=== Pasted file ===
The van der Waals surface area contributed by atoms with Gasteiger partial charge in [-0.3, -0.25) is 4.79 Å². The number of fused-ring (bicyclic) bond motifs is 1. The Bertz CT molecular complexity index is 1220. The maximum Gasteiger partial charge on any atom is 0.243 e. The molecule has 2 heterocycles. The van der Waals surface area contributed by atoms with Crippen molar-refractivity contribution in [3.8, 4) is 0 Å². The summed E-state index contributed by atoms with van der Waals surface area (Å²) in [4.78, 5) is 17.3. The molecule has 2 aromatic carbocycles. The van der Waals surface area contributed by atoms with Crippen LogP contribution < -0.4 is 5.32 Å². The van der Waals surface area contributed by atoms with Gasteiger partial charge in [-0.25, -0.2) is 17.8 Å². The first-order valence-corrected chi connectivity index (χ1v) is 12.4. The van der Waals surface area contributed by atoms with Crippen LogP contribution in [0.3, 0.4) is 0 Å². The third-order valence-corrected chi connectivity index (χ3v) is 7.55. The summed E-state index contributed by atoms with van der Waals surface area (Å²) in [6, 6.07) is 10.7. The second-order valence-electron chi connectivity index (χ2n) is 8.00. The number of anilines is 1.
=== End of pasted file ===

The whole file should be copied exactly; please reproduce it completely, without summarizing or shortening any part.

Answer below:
The van der Waals surface area contributed by atoms with Gasteiger partial charge in [-0.3, -0.25) is 4.79 Å². The number of fused-ring (bicyclic) bond motifs is 1. The Bertz CT molecular complexity index is 1220. The maximum Gasteiger partial charge on any atom is 0.243 e. The molecule has 2 heterocycles. The van der Waals surface area contributed by atoms with Crippen molar-refractivity contribution in [3.8, 4) is 0 Å². The summed E-state index contributed by atoms with van der Waals surface area (Å²) in [4.78, 5) is 17.3. The molecule has 2 aromatic carbocycles. The van der Waals surface area contributed by atoms with Crippen LogP contribution < -0.4 is 5.32 Å². The van der Waals surface area contributed by atoms with Gasteiger partial charge in [-0.25, -0.2) is 17.8 Å². The first-order valence-corrected chi connectivity index (χ1v) is 12.4. The van der Waals surface area contributed by atoms with Crippen LogP contribution in [0.3, 0.4) is 0 Å². The third-order valence-corrected chi connectivity index (χ3v) is 7.55. The summed E-state index contributed by atoms with van der Waals surface area (Å²) in [6, 6.07) is 10.7. The second-order valence-electron chi connectivity index (χ2n) is 8.00. The number of anilines is 1.